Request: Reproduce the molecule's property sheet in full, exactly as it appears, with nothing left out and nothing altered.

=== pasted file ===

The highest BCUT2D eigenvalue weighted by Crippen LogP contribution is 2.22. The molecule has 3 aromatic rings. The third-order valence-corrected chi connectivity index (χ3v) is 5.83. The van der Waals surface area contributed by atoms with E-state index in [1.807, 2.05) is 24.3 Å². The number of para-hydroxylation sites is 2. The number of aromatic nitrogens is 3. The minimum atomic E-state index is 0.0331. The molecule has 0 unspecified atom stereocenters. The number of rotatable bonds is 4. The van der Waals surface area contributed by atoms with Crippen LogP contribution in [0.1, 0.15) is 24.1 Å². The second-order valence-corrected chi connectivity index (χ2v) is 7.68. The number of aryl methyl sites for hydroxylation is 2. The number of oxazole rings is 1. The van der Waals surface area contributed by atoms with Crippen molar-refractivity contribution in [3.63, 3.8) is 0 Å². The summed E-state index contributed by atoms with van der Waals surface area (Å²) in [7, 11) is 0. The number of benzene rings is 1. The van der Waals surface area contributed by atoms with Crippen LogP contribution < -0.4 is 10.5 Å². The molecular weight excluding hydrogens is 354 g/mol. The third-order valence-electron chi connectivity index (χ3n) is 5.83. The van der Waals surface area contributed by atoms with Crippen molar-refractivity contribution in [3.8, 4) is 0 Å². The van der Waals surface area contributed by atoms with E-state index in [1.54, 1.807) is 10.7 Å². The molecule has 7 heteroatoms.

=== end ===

The highest BCUT2D eigenvalue weighted by Crippen LogP contribution is 2.22. The molecule has 3 aromatic rings. The third-order valence-corrected chi connectivity index (χ3v) is 5.83. The van der Waals surface area contributed by atoms with E-state index in [1.807, 2.05) is 24.3 Å². The number of para-hydroxylation sites is 2. The number of aromatic nitrogens is 3. The minimum atomic E-state index is 0.0331. The molecule has 0 unspecified atom stereocenters. The number of rotatable bonds is 4. The van der Waals surface area contributed by atoms with Crippen LogP contribution in [0.1, 0.15) is 24.1 Å². The second-order valence-corrected chi connectivity index (χ2v) is 7.68. The number of aryl methyl sites for hydroxylation is 2. The number of oxazole rings is 1. The van der Waals surface area contributed by atoms with Crippen molar-refractivity contribution in [3.63, 3.8) is 0 Å². The summed E-state index contributed by atoms with van der Waals surface area (Å²) in [7, 11) is 0. The number of benzene rings is 1. The van der Waals surface area contributed by atoms with Crippen LogP contribution < -0.4 is 10.5 Å². The molecular weight excluding hydrogens is 354 g/mol. The third-order valence-electron chi connectivity index (χ3n) is 5.83. The van der Waals surface area contributed by atoms with Crippen molar-refractivity contribution in [3.8, 4) is 0 Å². The van der Waals surface area contributed by atoms with E-state index in [1.54, 1.807) is 10.7 Å². The molecule has 7 heteroatoms.